Yesterday, the 9th Circuit rejected the Trump administration’s request for a writ of mandamus ordering the trial court to dismiss litigation brought by 21 children alleging that the government’s failure to address climate change had violated their constitutional rights. It appears that the plaintiffs will get an opportunity to prove their claims.
It’s important to remember that this opinion is not about the merits. It’s about whether the United States met the standard to be granted the “extraordinary” remedy of mandamus. There are five factors in reviewing a mandamus request:
(1) whether the petitioner has no other means, such as a direct appeal, to obtain the desired relief;
(2) whether the petitioner will be damaged or prejudiced in any way not correctable on appeal;
(3) whether the district court’s order is clearly erroneous as a matter of law;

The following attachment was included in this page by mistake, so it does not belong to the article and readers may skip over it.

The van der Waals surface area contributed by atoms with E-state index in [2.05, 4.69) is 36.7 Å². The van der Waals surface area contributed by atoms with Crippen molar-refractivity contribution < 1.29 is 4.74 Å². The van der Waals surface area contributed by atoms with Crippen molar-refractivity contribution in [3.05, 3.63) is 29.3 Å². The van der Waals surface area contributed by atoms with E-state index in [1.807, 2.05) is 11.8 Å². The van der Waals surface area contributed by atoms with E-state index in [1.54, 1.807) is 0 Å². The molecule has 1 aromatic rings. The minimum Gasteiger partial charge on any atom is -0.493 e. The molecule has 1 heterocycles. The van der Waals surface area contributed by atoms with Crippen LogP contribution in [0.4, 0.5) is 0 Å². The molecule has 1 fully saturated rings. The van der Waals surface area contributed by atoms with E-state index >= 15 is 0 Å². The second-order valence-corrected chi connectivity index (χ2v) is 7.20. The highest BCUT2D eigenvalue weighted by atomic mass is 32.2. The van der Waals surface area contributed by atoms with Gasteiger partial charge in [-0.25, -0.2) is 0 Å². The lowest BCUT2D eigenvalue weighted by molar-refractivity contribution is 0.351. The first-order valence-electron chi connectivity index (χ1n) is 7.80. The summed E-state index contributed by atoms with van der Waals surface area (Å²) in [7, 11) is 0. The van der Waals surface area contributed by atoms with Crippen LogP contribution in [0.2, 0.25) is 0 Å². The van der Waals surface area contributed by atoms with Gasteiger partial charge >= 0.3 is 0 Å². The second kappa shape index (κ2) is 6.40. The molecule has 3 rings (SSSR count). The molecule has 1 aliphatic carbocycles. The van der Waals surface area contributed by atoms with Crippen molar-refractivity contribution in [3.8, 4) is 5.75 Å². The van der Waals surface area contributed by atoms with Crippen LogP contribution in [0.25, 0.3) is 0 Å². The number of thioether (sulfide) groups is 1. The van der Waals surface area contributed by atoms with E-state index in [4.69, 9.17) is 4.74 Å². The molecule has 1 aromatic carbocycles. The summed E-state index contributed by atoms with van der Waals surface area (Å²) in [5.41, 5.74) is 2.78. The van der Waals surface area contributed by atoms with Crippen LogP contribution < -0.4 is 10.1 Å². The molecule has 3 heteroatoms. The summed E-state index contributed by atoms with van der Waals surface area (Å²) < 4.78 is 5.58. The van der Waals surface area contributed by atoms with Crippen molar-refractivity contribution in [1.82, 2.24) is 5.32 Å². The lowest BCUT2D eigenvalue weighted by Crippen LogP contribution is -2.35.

(4) whether the district court’s order is an oft repeated error or manifests a persistent disregard of the federal rules; and
(5) whether the district court’s order raises new and important problems or issues of first impression.
The Court found that none of the factors weighed in favor of mandamus. As to burdensome discovery, the United States hadn’t even filed a motion for a protective order in the District Court, so the Court of Appeals wasn’t about to say that the United States had no adequate remedy there. On the merits, the Court basically said that the United States had made no showing that going through a trial and then the standard appellate process would be damaging in a way that is not correctable.
I’m still very skeptical, both of the plaintiffs’ likelihood of success on the merits and of the use of this kind of litigation to address the government’s responsibility for climate change. However, with each passing day of this Administration, my willingness to entertain such litigation increases.
If there really is a trial, it could be quite a show. I’m not sure it will be the trial of the century, but somehow I keep seeing images of Inherit the Wind.